Pew: Mobile Web Use Growing Fastest Among African Americans, Hispanics
The latest report from the Pew Research Center's Internet & American Life Project finds that African-Americans are the most active mobile Internet users, with nearly half (48%) having at one time accessed the Web on a handheld device. And almost one-third (29%) typically use their cell phones to go online each day.
Both figures are 50% higher than average, indicating that blacks are more likely than whites to go online via mobile rather than home computer.
"Overall, it seems clear that white Americans and African-Americans have somewhat different outlooks on the meaning of online access. For white Americans, online access is likely to occur on a broadband connection at home with a laptop or desktop computer," states the Pew report on wireless Internet use released Wednesday.
The survey found that overall, 56% of Americans now go online wirelessly via laptop, mobile device, game console or MP3 player. Access via mobile has grown especially quickly, with 32% now doing so on a handset compared to 24% in December 2007, when the previous corresponding study was conducted. Nearly one-fifth (19%) go on the mobile Web daily, up from 11% from 19 months ago.
More people are also turning to their handheld for things other than calling, from text messaging to taking photos to playing games and listening to music. In 2009, 44% do at least one non-voice activity regularly on their phones, compared to 32% in 2007.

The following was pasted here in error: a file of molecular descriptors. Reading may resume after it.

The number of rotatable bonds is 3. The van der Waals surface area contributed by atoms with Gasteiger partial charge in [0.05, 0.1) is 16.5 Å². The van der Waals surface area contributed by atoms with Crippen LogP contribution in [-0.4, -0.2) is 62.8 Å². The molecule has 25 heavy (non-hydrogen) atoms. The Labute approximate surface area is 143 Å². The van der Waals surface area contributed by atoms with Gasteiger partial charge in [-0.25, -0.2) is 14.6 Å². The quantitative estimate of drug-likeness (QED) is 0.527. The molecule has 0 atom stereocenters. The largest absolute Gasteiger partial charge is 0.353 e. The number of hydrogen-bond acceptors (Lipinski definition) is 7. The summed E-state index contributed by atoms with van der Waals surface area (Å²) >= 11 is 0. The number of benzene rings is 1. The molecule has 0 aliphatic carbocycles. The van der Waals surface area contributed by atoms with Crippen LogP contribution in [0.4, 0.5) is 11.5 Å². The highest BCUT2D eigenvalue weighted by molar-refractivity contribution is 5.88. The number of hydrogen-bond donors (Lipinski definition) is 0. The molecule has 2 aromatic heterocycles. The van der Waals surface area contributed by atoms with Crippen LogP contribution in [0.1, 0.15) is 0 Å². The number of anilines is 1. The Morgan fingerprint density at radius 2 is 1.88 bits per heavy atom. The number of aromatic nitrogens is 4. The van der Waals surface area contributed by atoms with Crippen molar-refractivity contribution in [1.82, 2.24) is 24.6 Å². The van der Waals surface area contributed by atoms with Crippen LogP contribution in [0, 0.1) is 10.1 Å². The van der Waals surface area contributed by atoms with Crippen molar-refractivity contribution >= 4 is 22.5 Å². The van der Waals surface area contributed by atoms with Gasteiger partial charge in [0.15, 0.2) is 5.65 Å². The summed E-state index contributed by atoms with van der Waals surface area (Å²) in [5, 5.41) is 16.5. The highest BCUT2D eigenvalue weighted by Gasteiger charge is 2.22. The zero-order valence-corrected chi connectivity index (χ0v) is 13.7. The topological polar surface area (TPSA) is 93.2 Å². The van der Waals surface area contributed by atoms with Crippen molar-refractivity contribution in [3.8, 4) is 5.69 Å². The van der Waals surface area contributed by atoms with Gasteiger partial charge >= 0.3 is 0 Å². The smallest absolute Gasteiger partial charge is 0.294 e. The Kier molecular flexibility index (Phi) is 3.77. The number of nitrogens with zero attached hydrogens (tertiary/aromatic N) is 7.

Nearly half (46%) say mobile access is important for getting information on the go, and one in six say they value it for sharing online content while away from home or work. "Six or seven years ago, mobile was for back-stop voice communications or emergencies -- now it's about seeking information, and for 17%, also about sharing information," said John Horrigan, associate director of the Pew Internet Project and principal author of the report.
But the study's findings of African-American use were the most intriguing. Horrigan pointed out that home broadband adoption for blacks has remained relatively flat over the last two years at 46%, even as mobile Web use on an average day has grown nearly threefold. "That's a bit of a puzzle," said Horrigan.
He said the disparity is likely the result of "budget constraints" that make mobile Internet access a more economical option than having to make an upfront payment of several hundred dollars for a PC along with a $40-a-month broadband connection. In that sense, the mobile phone to some degree substitutes for home Internet access.
So, 65% of whites and 68% of Hispanics have home broadband connections, compared to 46% of blacks. But only 28% of whites have ever used the mobile Web, compared to nearly half of blacks and Hispanics.
Among whites who have gone online with a handheld device, 88% have broadband at home. That figure drops to 64% for blacks. "For the majority of African-Americans, the mobile device is a supplemental access mode, but for a substantial number it is taking the place of the broadband connection at home," said Horrigan.